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Discussion in 'Politics, Religion, Social Issues' started by zimv20, May 17, 2006.
link to story. direct .mov link.
I saw this earlier and couldn't help but wonder about my mother's 4 grandparents who emigrated from Finland. Finland at the time was under Swedish rule and the Swedes wouldn't issue passports to Finns who wanted to emigrate. It's very possible that they came over illegally.
Albie G. is a slimeball of that there's no doubt, but the conditions of 50-100 years ago aren't the same as those of today. It's too bad that he can't be upfront about it and it's probable that this issue prevented him from being nominated to the USSC.
I wonder how many of us on these boards or in government for that matter can lay claim to a clean immigration pedigree?
Quite. But even more to the point, the definition of legal immigration changes constantly. It's flexible, arbitrary and is based on nothing more than the politics of the moment. This is one major factoid that nobody who bloviates over "illegal immigration" seems prepared to acknowledge.
Both sides of my family came over legally via Ellis to make better lives for themselves after the wars. Dad's Parents and Mom's Grandparents. But things were a little different back then. I doubt it would be as easy for them now.
The hypocrisy in this situation hasn't gotten past me though.
Sounds pretty clear to me.
So did mine. But again, what was the definition of legal immigration back then? When my grandparents and great-grandparents arrived at Ellis Island about 100 years ago, the definition of legality was having $50 in your possession, and if you didn't have $50, to have someone vouch for you, and to not have a serious communicable disease. If you met those qualifications, you were put on the ferry to Battery Park. If not, you might be held for hearing, or stuck in the Ellis Island infirmary, or even (though rarely) sent back.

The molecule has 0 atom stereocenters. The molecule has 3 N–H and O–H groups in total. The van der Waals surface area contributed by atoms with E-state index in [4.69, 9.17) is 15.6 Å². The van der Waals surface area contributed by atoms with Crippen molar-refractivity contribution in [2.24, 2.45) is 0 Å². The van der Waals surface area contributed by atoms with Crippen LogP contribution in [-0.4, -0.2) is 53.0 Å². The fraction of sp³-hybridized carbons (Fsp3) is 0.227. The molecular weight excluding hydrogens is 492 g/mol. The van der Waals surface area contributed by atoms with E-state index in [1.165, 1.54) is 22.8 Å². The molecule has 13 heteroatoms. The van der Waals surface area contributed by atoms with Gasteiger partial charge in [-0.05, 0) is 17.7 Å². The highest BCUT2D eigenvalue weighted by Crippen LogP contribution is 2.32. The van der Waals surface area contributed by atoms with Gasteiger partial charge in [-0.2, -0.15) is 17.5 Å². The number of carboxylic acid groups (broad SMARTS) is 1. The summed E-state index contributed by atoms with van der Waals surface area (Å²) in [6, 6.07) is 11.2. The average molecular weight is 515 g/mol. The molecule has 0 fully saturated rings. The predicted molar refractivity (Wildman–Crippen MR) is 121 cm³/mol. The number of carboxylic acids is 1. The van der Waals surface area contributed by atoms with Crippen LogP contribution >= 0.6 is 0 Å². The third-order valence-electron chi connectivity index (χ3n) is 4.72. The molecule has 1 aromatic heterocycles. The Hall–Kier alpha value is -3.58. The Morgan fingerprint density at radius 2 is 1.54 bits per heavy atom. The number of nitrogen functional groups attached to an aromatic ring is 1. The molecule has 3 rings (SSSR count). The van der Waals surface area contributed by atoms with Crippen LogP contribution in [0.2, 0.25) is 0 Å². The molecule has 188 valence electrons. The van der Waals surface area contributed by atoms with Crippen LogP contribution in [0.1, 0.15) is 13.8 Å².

Can you imagine an immigration policy like that today -- where people are able to come to the U.S. simply because they want better lives for themselves, their families, and those who'd come after? Many of us are products of that system. What exactly was so bad about it?
That's a small oversimplification of the problem. The Chinese were excluded in 1882 and there were de facto quotas by the US and by some European governments.
It's interesting to note that the massive waves of emigration from Europe in the late 1800s took a lot of pressure off goverments or more aptly kings and emperors to enact any serious reform. When immigration to the US was cut back at the turn of the century, the economies were unable to deal with the explosive population growth. This in turn was one of the root causes of WWI. Had Gavrilo Princip and his ilk been able to emigrate, one can only wonder how different the world would be today.
I think there are a lot of parallels to be drawn in the Americas. The pressure to change south of the rio Grande has been lessened by the relief valve of immigration to the US. If we were to suddenly close that valve, the pressure build up south of the border could become explosive.